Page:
# Using priority_queue::PriorityQueue::change_priority

Hi, I'm working through some little projects to help me learn Rust. Currently I'm working on a prime number sieve (implementation here). This is a Sieve of Eratosthenes, using some ideas from Melissa O'Neil's JFP paper.

I'm a little stuck on something, hoping to get some advice to get unstuck. After the small primes (2, 3, 5, 7), I have a struct to help me walk through "bigger primes":

``````struct BiggerPrimes {
state: Wheel,
active_filters: PriorityQueue<Filter, Reverse<u64>>,
queued_filters: VecDeque<Filter>,
}
``````

For my current question, the `Wheel` and `VecDeque` stuff isn't important -- all of that is working fine. But `PriorityQueue`s are giving me some grief.

`Filter` looks like this:

``````#[derive(Hash, Copy, Clone, Eq, PartialEq)]
struct Filter {
base: u64,
state: u64,
}
``````

The idea is that each `base` is a prime, and `state` steps through multiples of that prime.

Then `BiggerPrimes` has a method

``````fn step(&mut self) -> Option<u64>
``````

that includes this loop:

``````while let Some((ref_f, _)) = self.active_filters.peek() {
match ref_f.state {
x if x < n => {
let mut f = self.active_filters.pop().unwrap().0;
f.state += f.base;
self.active_filters.push(f, Reverse(f.state));
}
x if x == n => {
return None;
}
_ => {
break;
}
}
}
``````

Here `ref_f: &Filter` and `f: Filter`. Note that unlike `BinaryHeap`s, a `PriorityQueue` takes the item and priority separately as arguments.

The code works fine as is, but it's much slower than the `BinaryHeap` implementation. But currently I'm popping the queue, updating `f`, and then pushing it back on. I'd guess it could be more efficient to use `PriorityQueue::change_priority`, which has this spec:

``````pub fn change_priority<Q>(&mut self, item: &Q, new_priority: P) -> Option<P>
``````

So my first twentieth or so attempt is

``````let fs = &mut self.active_filters;
while let Some((ref_f, _)) = fs.peek_mut() {
match ref_f.state {
x if x < n => {
ref_f.state += ref_f.base;
fs.change_priority(ref_f, Reverse(ref_f.state));
}
x if x == n => {
return None;
}
_ => {
break;
}
}
}
``````

This doesn't work:

`````` 1  error[E0499]: cannot borrow `*fs` as mutable more than once at a time
--> src/main.rs:106:21
|
103 |         while let Some((ref_f, _)) = fs.peek_mut() {
|                                      -- first mutable borrow occurs here
...
106 |                     fs.change_priority(ref_f, Reverse(ref_f.state));
|                     ^^                 ----- first borrow later used here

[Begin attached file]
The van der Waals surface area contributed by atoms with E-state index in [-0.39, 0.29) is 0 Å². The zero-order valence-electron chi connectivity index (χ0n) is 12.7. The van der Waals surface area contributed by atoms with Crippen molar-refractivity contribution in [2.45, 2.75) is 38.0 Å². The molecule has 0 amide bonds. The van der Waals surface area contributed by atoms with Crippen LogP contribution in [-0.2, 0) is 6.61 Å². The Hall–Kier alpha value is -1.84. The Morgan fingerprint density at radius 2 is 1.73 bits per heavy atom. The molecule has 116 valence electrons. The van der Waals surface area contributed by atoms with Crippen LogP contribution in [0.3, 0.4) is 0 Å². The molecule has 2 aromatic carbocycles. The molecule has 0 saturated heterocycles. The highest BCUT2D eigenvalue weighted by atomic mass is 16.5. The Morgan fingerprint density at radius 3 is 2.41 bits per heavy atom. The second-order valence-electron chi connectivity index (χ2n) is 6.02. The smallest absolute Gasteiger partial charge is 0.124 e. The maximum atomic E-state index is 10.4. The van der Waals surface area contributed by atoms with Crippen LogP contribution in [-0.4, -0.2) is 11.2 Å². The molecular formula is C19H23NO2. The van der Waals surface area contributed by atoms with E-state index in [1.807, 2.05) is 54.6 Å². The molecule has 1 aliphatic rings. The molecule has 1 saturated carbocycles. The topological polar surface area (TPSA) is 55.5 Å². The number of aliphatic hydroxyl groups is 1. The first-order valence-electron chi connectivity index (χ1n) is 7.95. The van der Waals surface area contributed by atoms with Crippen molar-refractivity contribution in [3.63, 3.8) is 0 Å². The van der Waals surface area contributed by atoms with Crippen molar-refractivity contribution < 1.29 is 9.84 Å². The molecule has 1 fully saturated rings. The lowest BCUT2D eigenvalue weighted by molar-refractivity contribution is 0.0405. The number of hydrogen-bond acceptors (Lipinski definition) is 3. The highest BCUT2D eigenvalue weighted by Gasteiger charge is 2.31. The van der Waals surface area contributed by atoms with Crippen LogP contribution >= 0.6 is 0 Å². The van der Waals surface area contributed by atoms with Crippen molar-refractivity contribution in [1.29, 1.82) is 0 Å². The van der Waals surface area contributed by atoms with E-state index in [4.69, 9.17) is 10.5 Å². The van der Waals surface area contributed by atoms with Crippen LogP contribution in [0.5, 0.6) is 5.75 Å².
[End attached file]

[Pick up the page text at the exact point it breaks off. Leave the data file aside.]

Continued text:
|                     |
|                     second mutable borrow occurs here

error: could not compile `prime-sieve` (bin "prime-sieve") due to previous error
``````

Sorry this is so long, but my questions are

1. How can I fix this?
2. Why is the compiler happy with the current `while` loop? It seems like `self.active_filters` is borrowed twice. Even stranger, `self: &mut`, `ref_f: &Filter`, and `mut f: Filter` are all alive at once. How is rustc happy with this?

Your first version compiles because the `ref_f` value is not in use by the time you need mutable access to `active_filters`.

Note that `peek_mut` includes this line in it's documentation

The item is a mutable reference, but it's a logic error to modify it in a way that change the result of `Hash` or `Eq`.

Your modifications will do exactly that, so your second version is wrong even if you fix it so it compiles.

Thanks @semicoleon Does "not in use" mean its lifetime has ended? Is that because I don't match on the whole value, but only its `state` field?

Hmm, good point. I know the `base` fields will all be distinct, so I could implement `Hash` and `Eq` to only look at those. But I'm guessing that's not the reason it won't compile.

We can break the first version in the same way for illustrative purposes

``````while let Some((ref_f, _)) = self.active_filters.peek() {
match ref_f.state {
x if x < n => {
let mut f = self.active_filters.pop().unwrap().0;
f.state += f.base;
self.active_filters.push(f, Reverse(f.state));
let _ = ref_f;
}
x if x == n => {
return None;
}
_ => {
break;
}
}
}
``````

By referencing `ref_f` after we need to borrow `active_filters` again, we force the borrow to live longer which creates a conflict.

You can make the second version compile by creating a copy of `ref_f` so that the borrow can end earlier, like in the first version.

``````while let Some((ref_f, _)) = self.active_filters.peek_mut() {
match ref_f.state {
x if x < n => {
ref_f.state += ref_f.base;
let f = *ref_f;
self.active_filters.change_priority(&f, Reverse(f.state));
}
x if x == n => {
return None;
}
_ => {
break;
}
}
}
``````

Then `ref_f` is no longer used by the time you need to borrow `active_filters` again.

Though of course that assumes you made the change to the `Hash` and `Eq` impls, otherwise things may break at runtime.

1 Like